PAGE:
Our Journey to Smile

A Crisis of Values, in Afghanistan and beyond ; The global financial crisis, American healthcare and the Afghan war‎

A sub-zero cold has already arrived, in the early Afghan autumn

It’s the impenetrable cold of the distance, the distance of the heavens

It’s the incongruent freeze of disparities, the disparities in all we’ve learnt

It is our hearts crying miserably, while warmth loses to force and mammon.

a crisis of values

Watch Faiz talk about a crisis of values in Afghanistan and beyond

Underlying the global financial crisis, the local American healthcare challenge and the international Afghan war dilemma is a global crisis of values.

“It’s human nature, unless somebody can find a way to change human nature, we will have more crises.” Alan Greenspan, about the financial crisis.

Whereas we cannot change human nature, for the betterment of humanity, can’t we re-think our values?

This is not a self-righteous shout from an ivory- tower heart. This is a self-critical call from a grieving heart.

If there is any trace of pride, it would be pride in the human dignity I’ve found in Afghans who are coping un-demandingly with a mess, in which they are dying. Dying people are seldom haughty.

These are also not unique thoughts because we all instinctively recognize that this crisis of our ‘hearts and minds’ is carried by fellow human beings ; the US/NATO and Taliban leadership recognized this crisis of ‘winning hearts and minds’ and issued new codes of conduct.

These are ordinary non-partisan thoughts that arise out of an involved humanitarian concern for my Afghan friends, as well as for American and international colleagues.

“Voice of Conscience : I want to declare to the world, although I may have forfeited the regard of many friends in the West and I must bow my head low; but even for their friendship or love I must not suppress the voice of conscience.  There is something within me impelling me to cry out my agony. I have known humanity. Such a man knows exactly what it is. I do not mind how you describe it. That voice within tells me, “You have to stand against the whole world although you may have to stand alone. You have to stare in the face the whole world although the world may look at you with bloodshot eyes. Do not fear. Trust the little voice residing within your heart.” Ghandi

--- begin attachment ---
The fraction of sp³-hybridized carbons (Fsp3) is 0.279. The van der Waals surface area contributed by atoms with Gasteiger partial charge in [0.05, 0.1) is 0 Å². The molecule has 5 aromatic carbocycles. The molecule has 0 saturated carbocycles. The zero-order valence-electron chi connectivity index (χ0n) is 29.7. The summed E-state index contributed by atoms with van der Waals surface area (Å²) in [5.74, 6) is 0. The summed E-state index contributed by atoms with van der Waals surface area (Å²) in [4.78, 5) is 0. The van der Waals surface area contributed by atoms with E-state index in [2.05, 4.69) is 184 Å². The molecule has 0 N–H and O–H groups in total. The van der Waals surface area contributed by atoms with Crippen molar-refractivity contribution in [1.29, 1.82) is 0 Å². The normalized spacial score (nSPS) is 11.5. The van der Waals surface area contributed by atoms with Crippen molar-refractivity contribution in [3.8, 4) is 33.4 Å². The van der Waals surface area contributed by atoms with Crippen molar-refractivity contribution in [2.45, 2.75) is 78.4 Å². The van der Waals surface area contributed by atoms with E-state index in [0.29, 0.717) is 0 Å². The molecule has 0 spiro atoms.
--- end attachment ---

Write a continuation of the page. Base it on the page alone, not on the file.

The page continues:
So, here goes my little voice.

The world has a crisis of values that needs to be cogently addressed if all human beings are to have decent and dignified human lives.

“What we face is above all a moral issue…” Ted Kennedy

I speak of it as a hope for the future because in the harsh, mad reality of today, not all human beings have decent and dignified human lives. In fact, some hardly live. I know. I live among Afghans in Afghanistan.

Our Crisis of Values

We practice excessive greed for Money, increasingly for dirty, monopolistic money.

In our crazy pursuit of wealth, we seldom think of the harm we cause, or are likely to cause, to others.” Ghandi

The global financial crisis.

Those too-big-to-fail monopolies are still enjoying bonuses paid for by taxpayers.

The rich are systematically made richer, and they see that as their entitlement, their unbridled right to have even more.

The wild, free-market that is protected for the pharmaceutical, insurance and other profiteers has prompted Michael Moore to call capitalism ‘evil’. When I work in the fields with my Afghan farmer friends and am aware that the farming isn’t even subsistence level for some of them, I can see how Michael is not exaggerating.

If ‘dirty’ fraud is suspected, point to the bottom-less bottom line, and we get moral approval, with a pat on the back.

We practice excessive greed for Power, increasingly for militant, dominating power

Our politicians lie and would say and do just about anything to win the vote. And we? We vote for them.

Our practice of such greed for militant power makes“ the U.S. army place too much emphasis on combat while paying lip service to working with civilian agencies and Afghans. The real problem is that almost all of these U.S. army generals are ‘War Fighters’, “ writes Henthorne, an American and the senior adviser to NATO’s Civil-Military Co-operation Centre of Excellence in the Netherlands.

It’s become a real-life video game similar to the board game of Risk. Roll out the military-industrial complex, fight and win! At all cost.

Militarism seems to be the ONLY alternative to dealing with ‘terror’; what happened to the inventive brilliance of Man in going to the moon or Thomas Edison’s spirit of trying 1000 different ways to give us light?